It’s a fact that you can indeed fan-girl in the PT world because that’s how I met Dr. Amy Litterini. I had just read an article she wrote before attending CSM 2017 when I unknowingly attended one of her presentations, & then promptly ran up to her to introduce myself afterwards. I doubt she remembers that, but she was kind enough to stop by today’s episode to discuss quite the variety of topics, including her early mentorship & how she is continuing to mentor & guide students today to become oncoPTs.
Amy Litterini, PT, DPT, is an Assistant Clinical Professor in the Doctor of Physical Therapy Program at the University of New England in Portland, Maine. She received a BS in Health Sciences and a Master of Physical Therapy degree from Duquesne University in Pittsburgh, PA, and a Doctor of Physical Therapy degree from Simmons College in Boston, MA. Since 1996, her career has focused on oncology rehabilitation including research, lymphedema management, fitness programming, wellness initiatives, clinical patient navigation and program development. She is a Certified Patient Navigator by the Harold P. Freeman Patient Navigation Institute in Harlem, NY. Over the past decade, she has published research and presented on cancer survivorship issues, the benefits of physical activity in cancer survivorship, and the effect of gym-based and home exercise programming on functional mobility and gait speed in advanced cancer. Nationally, Amy has served in various roles for the Academy of Oncologic Physical Therapy of the APTA, including section program chair, regional course chair, vice president, and the Oncology Delegate in the House of Delegates. Regionally, she serves with the Northern New England Clinical Oncology Society and the Maine Cancer Foundation’s Rehab and Survivorship Committee. She was appointed to the American Board of Physical Therapy Specialties Oncologic Specialty Council in 2016.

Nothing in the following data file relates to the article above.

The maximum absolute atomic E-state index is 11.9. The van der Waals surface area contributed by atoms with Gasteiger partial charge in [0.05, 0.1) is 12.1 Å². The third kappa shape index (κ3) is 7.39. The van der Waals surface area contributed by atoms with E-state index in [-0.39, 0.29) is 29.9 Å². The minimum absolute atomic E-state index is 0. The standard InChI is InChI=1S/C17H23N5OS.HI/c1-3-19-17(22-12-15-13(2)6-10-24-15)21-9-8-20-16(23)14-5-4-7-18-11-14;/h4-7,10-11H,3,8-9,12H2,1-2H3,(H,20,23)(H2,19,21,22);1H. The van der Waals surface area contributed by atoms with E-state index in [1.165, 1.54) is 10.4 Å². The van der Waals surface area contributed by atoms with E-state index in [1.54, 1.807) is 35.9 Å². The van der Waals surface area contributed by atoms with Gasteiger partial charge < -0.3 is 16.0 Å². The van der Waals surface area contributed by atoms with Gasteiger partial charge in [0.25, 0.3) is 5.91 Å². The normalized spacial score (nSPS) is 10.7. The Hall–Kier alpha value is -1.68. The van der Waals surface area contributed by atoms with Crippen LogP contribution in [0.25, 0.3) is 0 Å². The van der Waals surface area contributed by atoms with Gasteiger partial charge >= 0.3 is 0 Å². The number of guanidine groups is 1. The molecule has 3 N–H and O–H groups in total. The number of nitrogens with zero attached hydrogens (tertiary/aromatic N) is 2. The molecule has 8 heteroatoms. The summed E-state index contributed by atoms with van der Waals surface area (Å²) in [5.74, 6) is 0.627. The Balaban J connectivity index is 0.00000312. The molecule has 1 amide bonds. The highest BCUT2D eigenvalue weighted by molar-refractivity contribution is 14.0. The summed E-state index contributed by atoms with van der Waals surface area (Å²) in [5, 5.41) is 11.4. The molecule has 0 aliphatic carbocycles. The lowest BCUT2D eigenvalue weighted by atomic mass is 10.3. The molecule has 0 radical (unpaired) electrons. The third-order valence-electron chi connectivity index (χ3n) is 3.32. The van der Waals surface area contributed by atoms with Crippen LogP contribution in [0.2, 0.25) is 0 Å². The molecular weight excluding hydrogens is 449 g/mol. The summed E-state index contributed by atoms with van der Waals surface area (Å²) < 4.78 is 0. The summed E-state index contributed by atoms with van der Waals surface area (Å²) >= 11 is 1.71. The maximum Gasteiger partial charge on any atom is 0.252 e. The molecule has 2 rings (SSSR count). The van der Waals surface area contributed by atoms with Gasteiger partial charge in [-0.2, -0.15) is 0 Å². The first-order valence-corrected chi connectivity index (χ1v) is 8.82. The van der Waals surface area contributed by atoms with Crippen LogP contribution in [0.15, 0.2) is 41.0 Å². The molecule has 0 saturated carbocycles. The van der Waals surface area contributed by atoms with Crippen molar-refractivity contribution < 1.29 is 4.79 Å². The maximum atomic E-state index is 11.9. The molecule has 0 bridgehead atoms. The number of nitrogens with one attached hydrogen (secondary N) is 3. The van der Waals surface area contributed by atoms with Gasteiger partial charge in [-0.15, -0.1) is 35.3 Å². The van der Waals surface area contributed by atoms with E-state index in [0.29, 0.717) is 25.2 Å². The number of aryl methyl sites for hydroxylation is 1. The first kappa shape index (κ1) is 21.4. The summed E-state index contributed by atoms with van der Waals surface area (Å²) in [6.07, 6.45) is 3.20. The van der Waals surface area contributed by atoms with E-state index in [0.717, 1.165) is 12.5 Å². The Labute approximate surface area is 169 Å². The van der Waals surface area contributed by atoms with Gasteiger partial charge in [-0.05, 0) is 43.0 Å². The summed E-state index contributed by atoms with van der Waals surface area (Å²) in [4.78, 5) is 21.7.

1:56 Amy’s 1st mentor: breast surgeon
5:40 Amy’s mentor paves the way to her research path
11:11 Dosing exercise during the “transition to illness,” following a cancer/advanced cancer diagnosis
14:45 Amy’s recommendations for findings guidance on dosing exercise
17:07 Amy’s work now as a mentor & professor
“Even on a bad day, they can do something.” – Amy Litterini, PT, DPT